Each of the names of the more than 1,000 Pokémon that exist have not been chosen based on pounding the keyboard and see what came out. Actually they all make a lot of sense when it comes to Word games or the fact that they are based on something specific or even on someone in the real world, which is exactly what happens in the case of Hitmonchan y Hitmonlee.
These two Fighting-type Pokémon appeared for the first time in Pokémon Red and Blue, the first installments of the saga, since then becoming two of the best-known Pokémon of this type due to their design, since it is clear that one is based on the boxing matches and the other on kicking, so it makes perfect sense that they are Fighting-types.
Although they were originally introduced as two completely different Pokémon, they are actually directly related, because both are evolutions of Tyrogue, one of the Pokémon that debuted in the second generation of the franchise. What’s more, the latter is even capable of evolving into a third different Pokémon, as is the case with Hitmontop.
Returning to the subject of names, the cases of Hitmonchan and Hitmonlee are very striking, because in the case of both are related to fighters or martial arts experts which are known worldwide. Its references in English are well known, but the curious thing is that this example has been followed in other countries around the world.
In English it comes from “hit” (hit) and “chan”, referring to the actor and martial arts expert Jackie Chan. In Japanese he is called Girls, making reference to the famous Japanese boxer Hiroyuki Ebihara. In French it is called Tygnonby Mike Tyson. In German it is called Nockhan, from “knock” and “chan”, again for Jackie Chan. In Korean it is called Hongsoomonreferring to Korean boxer Hong Soo-hwan.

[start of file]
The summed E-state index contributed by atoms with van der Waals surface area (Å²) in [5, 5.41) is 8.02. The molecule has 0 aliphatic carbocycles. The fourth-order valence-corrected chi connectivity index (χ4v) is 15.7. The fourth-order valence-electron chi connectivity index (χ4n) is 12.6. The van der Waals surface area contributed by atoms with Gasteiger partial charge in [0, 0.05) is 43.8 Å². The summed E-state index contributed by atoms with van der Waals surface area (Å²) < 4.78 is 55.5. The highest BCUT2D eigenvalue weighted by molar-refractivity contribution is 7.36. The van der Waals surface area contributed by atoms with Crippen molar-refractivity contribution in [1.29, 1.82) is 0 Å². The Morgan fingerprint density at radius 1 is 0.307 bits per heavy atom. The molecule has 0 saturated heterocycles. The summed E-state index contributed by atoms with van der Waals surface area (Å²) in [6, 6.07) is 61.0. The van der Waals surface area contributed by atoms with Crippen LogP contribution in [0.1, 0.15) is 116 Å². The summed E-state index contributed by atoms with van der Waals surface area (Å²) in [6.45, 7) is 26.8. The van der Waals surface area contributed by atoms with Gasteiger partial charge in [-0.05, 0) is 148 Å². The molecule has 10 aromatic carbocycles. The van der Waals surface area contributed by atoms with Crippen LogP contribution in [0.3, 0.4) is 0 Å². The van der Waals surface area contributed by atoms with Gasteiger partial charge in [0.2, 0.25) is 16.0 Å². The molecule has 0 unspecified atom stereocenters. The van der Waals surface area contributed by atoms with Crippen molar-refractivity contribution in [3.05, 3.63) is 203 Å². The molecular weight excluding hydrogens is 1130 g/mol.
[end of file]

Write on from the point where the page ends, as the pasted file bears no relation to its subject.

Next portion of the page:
In English it comes from “hit” (hit) and “lee”, referring to the actor and martial arts expert Bruce Lee. In Japanese it is called Sawamular, which comes from the famous Japanese kickboxer Tadashi Sawamura. In French and German it is called Kicklee, combining “kick” (kick) with “lee”, again for Bruce Lee. In Korean it is called Sirasomonwhich refers to Sirasoni, the nickname of a South Korean street gentleman.
Apart from all this, in the case of Hitmontop his name does not come from any known fighter. Instead, instead its design and especially its attacks were taken as a basisHence, in English its name is a mixture of “hit” (to hit), “mon” (monster) and “top” (spinning top). For the rest, in French, German and Korean it is called Capoerafor capoeira, the Brazilian martial art, while in Japanese practically the same example has been followed by calling Kapoerer.
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